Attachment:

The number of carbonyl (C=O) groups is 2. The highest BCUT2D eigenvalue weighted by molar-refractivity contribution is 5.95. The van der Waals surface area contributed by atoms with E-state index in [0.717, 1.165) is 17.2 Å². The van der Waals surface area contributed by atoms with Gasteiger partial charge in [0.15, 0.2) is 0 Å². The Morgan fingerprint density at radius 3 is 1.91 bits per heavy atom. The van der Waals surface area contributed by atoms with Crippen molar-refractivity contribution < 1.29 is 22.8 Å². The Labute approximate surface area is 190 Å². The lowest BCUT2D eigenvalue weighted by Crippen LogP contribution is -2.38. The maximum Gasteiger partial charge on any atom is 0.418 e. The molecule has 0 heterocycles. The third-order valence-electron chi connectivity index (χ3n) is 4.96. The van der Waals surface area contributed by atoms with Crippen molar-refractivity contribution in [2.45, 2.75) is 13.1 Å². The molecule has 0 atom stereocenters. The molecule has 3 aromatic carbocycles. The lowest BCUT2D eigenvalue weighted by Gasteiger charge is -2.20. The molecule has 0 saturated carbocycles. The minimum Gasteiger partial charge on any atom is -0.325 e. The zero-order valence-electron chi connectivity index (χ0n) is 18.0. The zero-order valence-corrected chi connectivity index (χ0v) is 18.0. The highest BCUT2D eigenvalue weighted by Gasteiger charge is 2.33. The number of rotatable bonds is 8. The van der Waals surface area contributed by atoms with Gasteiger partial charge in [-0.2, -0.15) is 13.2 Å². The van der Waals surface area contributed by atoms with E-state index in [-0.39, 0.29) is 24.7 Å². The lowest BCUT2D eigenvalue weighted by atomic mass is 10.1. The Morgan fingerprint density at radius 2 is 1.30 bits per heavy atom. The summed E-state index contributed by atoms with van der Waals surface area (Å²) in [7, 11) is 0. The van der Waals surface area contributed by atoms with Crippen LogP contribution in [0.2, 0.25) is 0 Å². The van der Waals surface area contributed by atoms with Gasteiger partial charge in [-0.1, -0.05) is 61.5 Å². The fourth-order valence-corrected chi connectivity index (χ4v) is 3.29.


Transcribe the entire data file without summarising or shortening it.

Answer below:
The number of carbonyl (C=O) groups is 2. The highest BCUT2D eigenvalue weighted by molar-refractivity contribution is 5.95. The van der Waals surface area contributed by atoms with E-state index in [0.717, 1.165) is 17.2 Å². The van der Waals surface area contributed by atoms with Gasteiger partial charge in [0.15, 0.2) is 0 Å². The Morgan fingerprint density at radius 3 is 1.91 bits per heavy atom. The van der Waals surface area contributed by atoms with Crippen molar-refractivity contribution < 1.29 is 22.8 Å². The Labute approximate surface area is 190 Å². The lowest BCUT2D eigenvalue weighted by Crippen LogP contribution is -2.38. The maximum Gasteiger partial charge on any atom is 0.418 e. The molecule has 0 heterocycles. The third-order valence-electron chi connectivity index (χ3n) is 4.96. The van der Waals surface area contributed by atoms with Crippen molar-refractivity contribution in [2.45, 2.75) is 13.1 Å². The molecule has 0 atom stereocenters. The molecule has 3 aromatic carbocycles. The lowest BCUT2D eigenvalue weighted by Gasteiger charge is -2.20. The molecule has 0 saturated carbocycles. The minimum Gasteiger partial charge on any atom is -0.325 e. The zero-order valence-electron chi connectivity index (χ0n) is 18.0. The zero-order valence-corrected chi connectivity index (χ0v) is 18.0. The highest BCUT2D eigenvalue weighted by Gasteiger charge is 2.33. The number of rotatable bonds is 8. The van der Waals surface area contributed by atoms with Gasteiger partial charge in [-0.2, -0.15) is 13.2 Å². The van der Waals surface area contributed by atoms with E-state index in [-0.39, 0.29) is 24.7 Å². The lowest BCUT2D eigenvalue weighted by atomic mass is 10.1. The Morgan fingerprint density at radius 2 is 1.30 bits per heavy atom. The summed E-state index contributed by atoms with van der Waals surface area (Å²) in [7, 11) is 0. The van der Waals surface area contributed by atoms with Crippen LogP contribution in [0.2, 0.25) is 0 Å². The van der Waals surface area contributed by atoms with Gasteiger partial charge in [-0.1, -0.05) is 61.5 Å². The fourth-order valence-corrected chi connectivity index (χ4v) is 3.29.